The holdouts have another incentive to remain past deadline. In a release, PDVSA Finance said it would not pay the consent payment for changing the covenants to investors tendering after July 12, billed "the early tender date." (For fees, see table ASR 7/5, p.20.) In addition, some investors leveraged their purchase of PDVSA paper, said a source close to the deal. For them, the deal's sweeteners didn't override the cost of having the loan called.

Going forward, the vastly diminished crowd of bondholders will have tremendous leverage with the company, as such disproportionately heavy flow is channeled to the trust, according to one source. PDVSA will have a compelling incentive to buy them out. "I don't anticipate PDVSA will keep US$4 billion to US$5 billion worth of exports tied to something like US$100 million of debt," he said. "They'll find a way to get out of this, over the next year or so."

As of press time, Moody's Investors Service and Standard & Poor's had not released reports on the results so far. When the tender was announced, Moody's reaffirmed the bonds at Caa1' and S&P put their B+' rating on CreditWatch negative. - FO

Weeks before the deadline of a mega-buyback, a unit of state-owned oil giant Petroleos de Venezuela announced that investors representing nearly 96% of US$2.6 billion in structured bonds had tendered their paper via leads JPMorgan Securities and Deutsche Bank Securities, well above the 51% minimum (see table p. 22). To many, the deal's success was a foregone conclusion, given the fat premiums offered over market prices and the fact that covenants would be changed for any non-retired debt (see ASR 7/5, p.1).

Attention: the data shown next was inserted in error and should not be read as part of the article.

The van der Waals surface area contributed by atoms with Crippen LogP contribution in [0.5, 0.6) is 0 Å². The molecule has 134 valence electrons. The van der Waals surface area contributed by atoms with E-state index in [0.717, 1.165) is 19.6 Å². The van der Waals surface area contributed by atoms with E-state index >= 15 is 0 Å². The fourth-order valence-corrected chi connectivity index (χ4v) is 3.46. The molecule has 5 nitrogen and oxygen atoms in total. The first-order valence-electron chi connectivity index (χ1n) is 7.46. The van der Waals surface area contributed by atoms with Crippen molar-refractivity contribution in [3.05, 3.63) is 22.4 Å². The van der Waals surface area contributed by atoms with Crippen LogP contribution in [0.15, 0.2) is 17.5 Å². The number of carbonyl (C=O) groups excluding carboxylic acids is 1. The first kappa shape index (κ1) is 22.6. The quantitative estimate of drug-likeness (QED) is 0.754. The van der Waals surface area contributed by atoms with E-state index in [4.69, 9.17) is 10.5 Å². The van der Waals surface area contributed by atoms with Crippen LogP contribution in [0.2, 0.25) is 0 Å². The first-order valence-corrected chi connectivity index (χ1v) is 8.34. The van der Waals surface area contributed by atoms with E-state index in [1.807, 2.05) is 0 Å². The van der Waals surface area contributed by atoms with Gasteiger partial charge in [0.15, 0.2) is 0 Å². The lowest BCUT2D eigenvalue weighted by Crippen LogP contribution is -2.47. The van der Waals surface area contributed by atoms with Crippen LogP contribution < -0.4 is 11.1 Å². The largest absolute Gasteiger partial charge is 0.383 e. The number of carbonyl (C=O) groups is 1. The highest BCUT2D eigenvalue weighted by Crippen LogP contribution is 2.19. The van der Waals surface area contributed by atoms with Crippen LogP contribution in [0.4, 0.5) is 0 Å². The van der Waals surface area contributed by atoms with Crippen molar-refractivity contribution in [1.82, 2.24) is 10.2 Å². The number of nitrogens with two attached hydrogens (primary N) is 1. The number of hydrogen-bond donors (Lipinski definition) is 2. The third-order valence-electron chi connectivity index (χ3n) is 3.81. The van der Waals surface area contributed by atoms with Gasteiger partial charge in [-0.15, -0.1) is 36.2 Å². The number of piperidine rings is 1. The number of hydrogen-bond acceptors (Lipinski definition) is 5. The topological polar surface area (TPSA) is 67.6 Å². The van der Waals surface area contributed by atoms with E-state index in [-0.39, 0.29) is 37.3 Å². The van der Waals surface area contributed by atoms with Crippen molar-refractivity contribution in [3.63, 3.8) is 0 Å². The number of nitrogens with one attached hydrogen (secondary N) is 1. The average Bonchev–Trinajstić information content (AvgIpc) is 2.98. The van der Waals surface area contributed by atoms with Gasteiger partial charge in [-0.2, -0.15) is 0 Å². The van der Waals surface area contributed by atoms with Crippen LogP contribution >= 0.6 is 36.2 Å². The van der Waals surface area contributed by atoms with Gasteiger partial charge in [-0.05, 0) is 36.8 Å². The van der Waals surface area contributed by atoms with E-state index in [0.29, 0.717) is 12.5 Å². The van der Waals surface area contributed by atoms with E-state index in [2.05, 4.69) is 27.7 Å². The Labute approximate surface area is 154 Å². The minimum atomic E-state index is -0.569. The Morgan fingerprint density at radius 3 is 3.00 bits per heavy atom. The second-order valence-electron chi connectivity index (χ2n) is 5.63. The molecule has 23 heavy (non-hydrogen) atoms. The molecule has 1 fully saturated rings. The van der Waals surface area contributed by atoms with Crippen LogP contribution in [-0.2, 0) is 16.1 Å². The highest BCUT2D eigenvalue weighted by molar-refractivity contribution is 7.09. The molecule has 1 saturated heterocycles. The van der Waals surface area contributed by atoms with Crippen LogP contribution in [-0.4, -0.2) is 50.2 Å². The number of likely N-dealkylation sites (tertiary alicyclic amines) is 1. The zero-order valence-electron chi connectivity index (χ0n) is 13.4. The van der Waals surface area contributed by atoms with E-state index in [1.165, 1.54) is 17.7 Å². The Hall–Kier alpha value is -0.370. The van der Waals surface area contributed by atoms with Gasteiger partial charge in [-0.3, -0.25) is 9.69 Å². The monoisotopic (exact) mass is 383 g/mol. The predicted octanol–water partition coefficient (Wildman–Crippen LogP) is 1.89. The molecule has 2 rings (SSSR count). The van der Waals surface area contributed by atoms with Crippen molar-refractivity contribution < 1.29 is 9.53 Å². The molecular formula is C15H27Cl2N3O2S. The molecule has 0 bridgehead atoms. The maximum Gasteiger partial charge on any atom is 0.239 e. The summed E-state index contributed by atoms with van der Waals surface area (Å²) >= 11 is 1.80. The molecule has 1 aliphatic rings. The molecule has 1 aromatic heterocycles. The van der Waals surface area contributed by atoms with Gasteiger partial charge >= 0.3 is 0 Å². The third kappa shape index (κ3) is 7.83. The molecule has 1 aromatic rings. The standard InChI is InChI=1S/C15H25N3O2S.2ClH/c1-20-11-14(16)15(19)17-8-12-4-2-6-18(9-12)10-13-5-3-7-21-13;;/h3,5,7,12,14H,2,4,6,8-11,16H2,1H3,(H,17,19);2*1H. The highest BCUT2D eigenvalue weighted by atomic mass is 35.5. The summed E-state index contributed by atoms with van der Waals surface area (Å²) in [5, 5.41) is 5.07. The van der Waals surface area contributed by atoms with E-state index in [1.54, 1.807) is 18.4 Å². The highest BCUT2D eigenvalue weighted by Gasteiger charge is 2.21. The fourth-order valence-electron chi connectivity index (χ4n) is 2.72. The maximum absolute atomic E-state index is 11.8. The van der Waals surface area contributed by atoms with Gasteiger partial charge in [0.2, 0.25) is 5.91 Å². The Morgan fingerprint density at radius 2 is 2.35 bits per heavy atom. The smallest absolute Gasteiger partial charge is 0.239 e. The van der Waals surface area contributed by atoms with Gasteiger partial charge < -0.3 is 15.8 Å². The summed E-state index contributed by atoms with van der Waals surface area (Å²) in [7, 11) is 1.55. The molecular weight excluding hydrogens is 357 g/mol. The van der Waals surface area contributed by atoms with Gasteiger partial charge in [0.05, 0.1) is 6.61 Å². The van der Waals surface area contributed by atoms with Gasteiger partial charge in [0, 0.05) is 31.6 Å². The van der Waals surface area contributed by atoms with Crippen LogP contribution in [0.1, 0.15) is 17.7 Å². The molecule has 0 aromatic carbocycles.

Whether those covenant changes would harm remaining bondholders hinged on how many would snub the offer. Had the success rate fallen closer to 51%, the holdout investors might have suffered from weakened covenants, including the removal of two key PDVSA-controlled customers, Citgo Petroleum and Hovensa, from the structure.

As such, some indecisive bondholders, no doubt, drew on good old-fashioned game theory. Even if they were not thrilled about the offering price, they might bail largely because they couldn't be sure what their peers were doing, sources said.